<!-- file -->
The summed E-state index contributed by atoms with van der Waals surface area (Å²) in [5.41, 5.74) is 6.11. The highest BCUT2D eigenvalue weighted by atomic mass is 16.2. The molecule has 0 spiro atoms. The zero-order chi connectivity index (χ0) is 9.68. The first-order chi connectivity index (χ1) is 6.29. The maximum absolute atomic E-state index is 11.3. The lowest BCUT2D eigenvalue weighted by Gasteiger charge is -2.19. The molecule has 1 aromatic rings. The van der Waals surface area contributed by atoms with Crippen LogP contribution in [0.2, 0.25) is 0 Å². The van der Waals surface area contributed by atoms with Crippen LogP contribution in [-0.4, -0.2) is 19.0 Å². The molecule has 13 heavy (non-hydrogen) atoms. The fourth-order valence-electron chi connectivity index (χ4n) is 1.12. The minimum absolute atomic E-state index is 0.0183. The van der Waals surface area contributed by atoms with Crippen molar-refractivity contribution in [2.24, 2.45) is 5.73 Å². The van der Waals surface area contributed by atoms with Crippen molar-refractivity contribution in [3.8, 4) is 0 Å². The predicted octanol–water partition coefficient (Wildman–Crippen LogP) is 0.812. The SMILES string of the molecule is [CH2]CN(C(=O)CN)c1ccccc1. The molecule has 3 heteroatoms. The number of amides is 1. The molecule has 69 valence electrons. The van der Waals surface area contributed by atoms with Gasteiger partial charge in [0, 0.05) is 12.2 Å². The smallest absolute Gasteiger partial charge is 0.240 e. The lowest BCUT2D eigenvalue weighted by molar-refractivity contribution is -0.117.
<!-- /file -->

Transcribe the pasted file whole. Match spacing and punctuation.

The summed E-state index contributed by atoms with van der Waals surface area (Å²) in [5.41, 5.74) is 6.11. The highest BCUT2D eigenvalue weighted by atomic mass is 16.2. The molecule has 0 spiro atoms. The zero-order chi connectivity index (χ0) is 9.68. The first-order chi connectivity index (χ1) is 6.29. The maximum absolute atomic E-state index is 11.3. The lowest BCUT2D eigenvalue weighted by Gasteiger charge is -2.19. The molecule has 1 aromatic rings. The van der Waals surface area contributed by atoms with Crippen LogP contribution in [0.2, 0.25) is 0 Å². The van der Waals surface area contributed by atoms with Crippen LogP contribution in [-0.4, -0.2) is 19.0 Å². The molecule has 13 heavy (non-hydrogen) atoms. The fourth-order valence-electron chi connectivity index (χ4n) is 1.12. The minimum absolute atomic E-state index is 0.0183. The van der Waals surface area contributed by atoms with Crippen molar-refractivity contribution in [2.24, 2.45) is 5.73 Å². The van der Waals surface area contributed by atoms with Crippen molar-refractivity contribution in [3.8, 4) is 0 Å². The predicted octanol–water partition coefficient (Wildman–Crippen LogP) is 0.812. The SMILES string of the molecule is [CH2]CN(C(=O)CN)c1ccccc1. The molecule has 3 heteroatoms. The number of amides is 1. The molecule has 69 valence electrons. The van der Waals surface area contributed by atoms with Gasteiger partial charge in [0, 0.05) is 12.2 Å². The smallest absolute Gasteiger partial charge is 0.240 e. The lowest BCUT2D eigenvalue weighted by molar-refractivity contribution is -0.117.